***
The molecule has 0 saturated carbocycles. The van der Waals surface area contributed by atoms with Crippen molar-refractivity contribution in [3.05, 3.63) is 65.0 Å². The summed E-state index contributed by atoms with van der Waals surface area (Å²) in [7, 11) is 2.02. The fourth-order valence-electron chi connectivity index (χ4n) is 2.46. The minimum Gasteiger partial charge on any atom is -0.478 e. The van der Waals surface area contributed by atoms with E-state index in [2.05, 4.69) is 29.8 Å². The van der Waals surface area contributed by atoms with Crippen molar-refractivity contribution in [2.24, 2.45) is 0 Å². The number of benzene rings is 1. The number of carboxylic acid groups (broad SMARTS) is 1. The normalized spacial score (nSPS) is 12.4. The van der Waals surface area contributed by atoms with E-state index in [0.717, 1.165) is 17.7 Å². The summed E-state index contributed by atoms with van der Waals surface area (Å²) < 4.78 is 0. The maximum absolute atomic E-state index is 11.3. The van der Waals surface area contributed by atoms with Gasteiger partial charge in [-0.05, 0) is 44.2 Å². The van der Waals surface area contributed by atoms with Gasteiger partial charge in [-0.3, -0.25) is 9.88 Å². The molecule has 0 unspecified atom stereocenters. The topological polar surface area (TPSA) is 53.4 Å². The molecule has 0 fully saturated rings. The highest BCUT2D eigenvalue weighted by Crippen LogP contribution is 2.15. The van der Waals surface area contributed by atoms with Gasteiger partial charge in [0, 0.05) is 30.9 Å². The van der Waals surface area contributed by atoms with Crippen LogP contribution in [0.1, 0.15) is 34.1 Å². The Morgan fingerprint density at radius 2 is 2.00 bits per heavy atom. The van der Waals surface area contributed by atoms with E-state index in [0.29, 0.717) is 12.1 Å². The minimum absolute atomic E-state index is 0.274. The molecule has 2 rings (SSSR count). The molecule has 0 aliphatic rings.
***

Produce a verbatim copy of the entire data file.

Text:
The molecule has 0 saturated carbocycles. The van der Waals surface area contributed by atoms with Crippen molar-refractivity contribution in [3.05, 3.63) is 65.0 Å². The summed E-state index contributed by atoms with van der Waals surface area (Å²) in [7, 11) is 2.02. The fourth-order valence-electron chi connectivity index (χ4n) is 2.46. The minimum Gasteiger partial charge on any atom is -0.478 e. The van der Waals surface area contributed by atoms with E-state index in [2.05, 4.69) is 29.8 Å². The van der Waals surface area contributed by atoms with Crippen molar-refractivity contribution in [2.24, 2.45) is 0 Å². The number of benzene rings is 1. The number of carboxylic acid groups (broad SMARTS) is 1. The normalized spacial score (nSPS) is 12.4. The van der Waals surface area contributed by atoms with E-state index in [0.717, 1.165) is 17.7 Å². The summed E-state index contributed by atoms with van der Waals surface area (Å²) < 4.78 is 0. The maximum absolute atomic E-state index is 11.3. The van der Waals surface area contributed by atoms with Gasteiger partial charge in [-0.05, 0) is 44.2 Å². The van der Waals surface area contributed by atoms with Gasteiger partial charge in [-0.3, -0.25) is 9.88 Å². The molecule has 0 unspecified atom stereocenters. The topological polar surface area (TPSA) is 53.4 Å². The molecule has 0 fully saturated rings. The highest BCUT2D eigenvalue weighted by Crippen LogP contribution is 2.15. The van der Waals surface area contributed by atoms with Gasteiger partial charge in [0, 0.05) is 30.9 Å². The van der Waals surface area contributed by atoms with Crippen LogP contribution in [0.1, 0.15) is 34.1 Å². The Morgan fingerprint density at radius 2 is 2.00 bits per heavy atom. The van der Waals surface area contributed by atoms with E-state index in [0.29, 0.717) is 12.1 Å². The minimum absolute atomic E-state index is 0.274. The molecule has 2 rings (SSSR count). The molecule has 0 aliphatic rings.